Back when I was a journalist, I used to be a horrible headline writer — my editors would replace whatever headline I wrote just about every time. I would get pi$$ed, but they were right.
I’ve since embraced the notion that if a headline is no good, the reader won’t continue on to your actual story or ad.
I’ve studied headlines over the last 5 years and gotten a bit better. Whenever I see a good headline idea, I try to jot it down, especially if it strikes an emotional chord.
Below are a list of my favorite headline templates/examples by categories. The categories are proven winners …
The Circle of Competence was one of the most important exercises I did before founding our current company Ongig.
The Circle of Competence is simple: you write down the things that you are competent about and draw a circle around it. And then, as Buffett explains, remember that the more you go outside your circle of competence, …
[This is a guest blog post by Angela Privin, a "super-healer," digestive coach and my friend]
When I was diagnosed with severe digestive issues (Irritable Bowel Syndrome) the doctors told me it was incurable. It was one of the worst days of my life.
But, finding a cure for my “incurable” condition after 6 years of dedicated searching, learning and trial and error was one of the best things I’ve done.
The experience of getting sick and healing myself was not fun, but it awoke …
If you need to write a business plan I recommend you start with an outline. I found a dozen free templates and have included them below with links to dig deeper. Good luck!
The business plan outline I wrote for Ongig (below) was geared towards raising an angel round of funding.The 3 biggest sections were Business Model, Sales & Distribution and Financials.
Are you leading a business, new or old?
I’ve done both: I’ve started businesses from scratch and I’ve also taken over leading a business that was already a few years into the game.
Either way, the difference between success and failure is what you and your team are working on…and when!
Caution: If you entrepreneurs out there don’t grasp this, your business is very likely to fail (especially my friend who’s spending a couple of hours a week figuring out Quickbooks instead of focusing on making money!).
My marketing-guru friend and previous business partner Eben Pagan inspired the money-making pyramid (he called it the “productivity pyramid” in his awesome GetAltitude “Top Gun For Entrepreneurs” program — it’s a neat visual using a pyramid to illustrate what’s most important to work on in a business.
I’ve riffed a bit so blame me (not Eben) if you don’t like my “Money-Making Pyramid” version.…
In fact, 5 times as many people read headlines as read the body copy of an ad, according to David Oglivy in his Oglivy On Advertising (A Top 20 Best Business Book Of All Time).
Maybe you’re not directly in marketing/advertising, so should you care?
If you do any of the following you will benefit from improving your headline writing skills:
I’m by no means a copywriting expert, but I hang out with some and I’ve studied some of the greats (David Oglivy, Al Ries, Jack Trout, John Caples).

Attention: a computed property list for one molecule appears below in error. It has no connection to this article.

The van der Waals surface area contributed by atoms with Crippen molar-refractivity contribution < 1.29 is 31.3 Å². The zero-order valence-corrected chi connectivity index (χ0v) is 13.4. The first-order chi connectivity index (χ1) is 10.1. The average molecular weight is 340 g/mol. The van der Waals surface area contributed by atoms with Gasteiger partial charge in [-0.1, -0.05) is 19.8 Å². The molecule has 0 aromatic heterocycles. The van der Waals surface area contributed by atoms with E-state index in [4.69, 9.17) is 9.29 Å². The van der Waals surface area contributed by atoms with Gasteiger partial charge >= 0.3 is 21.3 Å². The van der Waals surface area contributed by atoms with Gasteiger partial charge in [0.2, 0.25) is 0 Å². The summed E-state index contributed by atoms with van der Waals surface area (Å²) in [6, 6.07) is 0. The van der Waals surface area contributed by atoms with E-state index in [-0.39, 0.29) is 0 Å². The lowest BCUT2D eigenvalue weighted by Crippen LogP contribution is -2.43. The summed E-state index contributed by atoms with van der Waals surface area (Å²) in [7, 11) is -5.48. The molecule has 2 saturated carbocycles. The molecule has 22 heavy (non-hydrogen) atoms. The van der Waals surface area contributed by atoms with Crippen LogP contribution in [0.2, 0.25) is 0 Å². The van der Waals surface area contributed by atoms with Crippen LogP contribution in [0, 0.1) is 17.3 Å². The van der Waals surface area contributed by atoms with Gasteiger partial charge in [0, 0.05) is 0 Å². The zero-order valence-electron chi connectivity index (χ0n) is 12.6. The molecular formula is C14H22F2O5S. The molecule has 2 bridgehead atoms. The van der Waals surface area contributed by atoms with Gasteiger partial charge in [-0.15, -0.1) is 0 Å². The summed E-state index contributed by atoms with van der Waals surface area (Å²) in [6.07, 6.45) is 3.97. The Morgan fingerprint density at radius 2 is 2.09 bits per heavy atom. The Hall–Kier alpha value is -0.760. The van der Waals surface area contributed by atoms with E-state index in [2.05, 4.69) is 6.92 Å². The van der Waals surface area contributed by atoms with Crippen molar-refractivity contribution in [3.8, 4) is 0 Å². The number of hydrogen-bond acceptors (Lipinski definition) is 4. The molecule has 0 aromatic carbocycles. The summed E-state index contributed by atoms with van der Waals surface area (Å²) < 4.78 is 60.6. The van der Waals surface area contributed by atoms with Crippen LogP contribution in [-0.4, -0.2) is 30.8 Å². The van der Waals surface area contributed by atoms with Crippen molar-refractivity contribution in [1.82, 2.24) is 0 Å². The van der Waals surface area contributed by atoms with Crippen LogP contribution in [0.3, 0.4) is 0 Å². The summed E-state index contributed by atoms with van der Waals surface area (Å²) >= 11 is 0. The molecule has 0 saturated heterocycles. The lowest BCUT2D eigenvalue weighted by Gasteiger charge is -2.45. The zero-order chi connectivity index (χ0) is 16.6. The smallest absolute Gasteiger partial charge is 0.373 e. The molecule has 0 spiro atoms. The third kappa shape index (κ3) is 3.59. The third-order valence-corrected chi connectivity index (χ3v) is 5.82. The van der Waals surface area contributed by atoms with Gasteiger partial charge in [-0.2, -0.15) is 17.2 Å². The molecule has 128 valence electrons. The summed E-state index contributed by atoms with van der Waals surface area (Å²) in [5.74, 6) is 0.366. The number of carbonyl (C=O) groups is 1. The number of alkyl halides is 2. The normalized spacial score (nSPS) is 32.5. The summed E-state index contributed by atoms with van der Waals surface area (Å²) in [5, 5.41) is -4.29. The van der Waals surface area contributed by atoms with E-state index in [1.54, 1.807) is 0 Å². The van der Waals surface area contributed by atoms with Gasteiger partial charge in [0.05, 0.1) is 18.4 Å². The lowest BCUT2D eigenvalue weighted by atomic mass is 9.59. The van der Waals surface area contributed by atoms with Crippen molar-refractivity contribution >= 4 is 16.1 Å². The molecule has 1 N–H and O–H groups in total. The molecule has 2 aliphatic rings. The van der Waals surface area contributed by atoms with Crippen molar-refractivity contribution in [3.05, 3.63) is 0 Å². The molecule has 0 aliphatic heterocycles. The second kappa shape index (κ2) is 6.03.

So I am going to share 10 awesome headline-writing tips I’ve learned along the way. …
[Warning: This post is geared for high-integrity people; if you're dishonest, please don't bother reading on or raising money from anyone.]
I’ve raised money twice: $1 million for ExpressDoctors (a flop) and $350,000 for Mojam (which got sold and is still around!).
I’m by no means a pro — you’ll find many others with more experience — but I don’t see too many of them writing about their experience.
I enjoy sharing my learnings with others in hopes of creating more awesome businesses, non-profits or other organizations in our Universe!
I’m leaving out the “Fundraising 101″ type tips such as: Define the uses of the money you need; investing takes longer than you think; have a good business plan, have a name-brand/or trustworthy bank and law firm to process paperwork, etc. — you can find those tips anywhere.
My tips are, hopefully, a bit outside the box.
The reason you need to create a pipeline is …
I’ve begun to notice a pattern of what makes for the best CEO. There are five general CEO skills I believe are most important to being an excellent CEO:
A good CEO must be able to provide a clear vision of what it is the organization is doing.
What makes a good vision statement? As I wrote in 3 Tips On How To Write A Good Vision Statement, it needs to be concise, specific and answer this question for the team:
“Are we working on the right thing?”
Examples of good vision statements include:
“Making the best possible ice cream, in the nicest possible way” (Ben & Jerry’s)
“To provide access to the world’s information in one click.” (Google)
“To provide freedom and independence to people with limited mobility.” (The Scooter Store)
Check out this List Of 50 Awesome Vision Statements I compiled.
A good CEO masters the business model of an organization.
The above image is of a “Canvas” used to master a business model (in this case, Gillette’s) from the book Business Model Generation.
The Canvas pushes you to answer 9 questions that are imperative to mastering how a business should work.
The 9 questions to answer are represented above by a two letter acronym…such as KP for “Who are your Key Partnerships?”).
If found it most effective to answer the 9 questions in this order: